The Blue Angels are the United States Navy’s flight demonstration squadron, and formed way back in 1946. Making them the second oldest in history. Quite the accolade, and it’s only now that we get a Simulation game developed by Rortos based on the aerobatic displays of the Blue Angels. In all fairness, Flight sims are a niche genre, with a few titles of said genre making it to consoles, and with Blue Angels you can now replicate all their maneuvres across different locations. What you waiting for?
One point to make, is that Blue Angels is full of various aerobatic maneuvres and these are all entirely accurate. A lot of work has been put into getting these right, and not only that, you are able to take part in an air show at the end of each of the 5 stages. Albeit in a basic way. There’s no fanfare, adoring fans to cheer you. Just complete the aerial trick and move onto the next one all the way through the game. This is all that really happens along the way, with some free flight missions placed in for good measure.
Visually, the textures for the ground are flat and smeared with just a small selection of 3D buildings dotted around the maps, making the game look rushed out of the door. I’m not expecting Triple A quality in any Indie game, although a bit of polish would have been welcomed. The various jets look good enough, and close to the real thing, although when taking off at the same time, you will most certainly notice the static wheels of the landing gear, which given the current generation of console we’re on, you’d expect something like that to be a thing of the past.
When selecting a stage, you’re presented with a choice of three different difficulties; ranging from the auto-pilot assisted Easy, to the fully involved Simulation which requires you to be on full alert from beginning to end during the stage, and one wrong move will quickly see you off track and failing the challenge to get all three stars. It’s far harder than it sounds.
While Blue Angels doesn’t offer much in the way of variety, it does provide a decent challenge if you play above easy, and is a good time killer. You’d have to be interested in the genre in all honesty, if you were to purchase it, and given how the genre doesn’t make an appearance all that often, it may be worth considering if you’d like to add it to your collection.
One issue that I had was that there wasn’t a quick explanation of controls when I first started playing, and ended up jumping into the menus to find out what I was supposed to be doing. Not a hard control layout to memorize, and quite responsive truth be told. Although pushing up should make you dip the nose of your jet as in all other flight games, here in Blue Angels it does the exact opposite, and therefore took me a while to get to grips with it. Needless to say, I made a few mistakes.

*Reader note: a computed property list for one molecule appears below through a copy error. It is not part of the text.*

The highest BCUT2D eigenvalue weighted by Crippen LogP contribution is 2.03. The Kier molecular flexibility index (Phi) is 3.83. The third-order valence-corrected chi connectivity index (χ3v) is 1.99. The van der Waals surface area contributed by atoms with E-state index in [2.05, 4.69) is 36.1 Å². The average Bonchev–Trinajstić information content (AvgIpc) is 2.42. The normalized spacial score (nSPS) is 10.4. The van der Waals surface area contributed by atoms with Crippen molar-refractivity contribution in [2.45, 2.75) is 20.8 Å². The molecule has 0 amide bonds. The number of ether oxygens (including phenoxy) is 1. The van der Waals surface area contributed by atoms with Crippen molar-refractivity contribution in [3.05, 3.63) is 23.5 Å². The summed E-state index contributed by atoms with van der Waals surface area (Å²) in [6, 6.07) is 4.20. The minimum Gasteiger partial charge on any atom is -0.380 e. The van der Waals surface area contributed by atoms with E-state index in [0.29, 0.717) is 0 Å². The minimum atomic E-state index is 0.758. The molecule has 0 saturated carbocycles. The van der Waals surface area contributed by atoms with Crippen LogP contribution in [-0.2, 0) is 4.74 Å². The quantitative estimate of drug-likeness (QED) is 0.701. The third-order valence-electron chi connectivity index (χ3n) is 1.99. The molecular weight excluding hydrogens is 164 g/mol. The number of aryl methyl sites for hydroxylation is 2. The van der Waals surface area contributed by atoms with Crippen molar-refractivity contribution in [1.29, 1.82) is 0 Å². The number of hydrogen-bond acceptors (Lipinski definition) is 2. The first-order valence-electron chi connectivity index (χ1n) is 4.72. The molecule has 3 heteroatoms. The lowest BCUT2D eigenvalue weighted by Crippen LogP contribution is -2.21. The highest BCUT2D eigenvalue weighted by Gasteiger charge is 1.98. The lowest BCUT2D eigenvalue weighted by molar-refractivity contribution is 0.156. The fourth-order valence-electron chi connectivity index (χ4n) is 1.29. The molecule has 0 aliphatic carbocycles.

If I’m entirely honest, it’s not an in depth game by any stretch of the imagination, and could have benefited from some more development time to flesh it out a bit more. The mechanics are satisfactory, and respond well enough, but when the rest of the game fails to meet any expectations then it may well end up being left by the way side in favour of other games on your wish list. Who knows, it may end up with some kind of cult following. I’ve played worse games, that’s for sure, and those stinkers barely functioned as a game. Blue Angels does at least stay true to the real life counterpart, and includes some information screens at the start menu if this floats your boat.
Overall, Blue Angels needs some more work on it. Most notably the textures on the ground, and making it all feel a fleshed out experience. A lack of crowd that you’d expect at a show like this gives a feeling of emptiness, and while the focus is on the flight aspect, it would have been nice to have something like that make you feel a part of the show.
Overall Score 5/10
Release Date: 1st December 2017
File Size: 959MB
Available on Xbox One, PlayStation 4, Steam, Android & iOS
Xbox One copy provided for review purposes.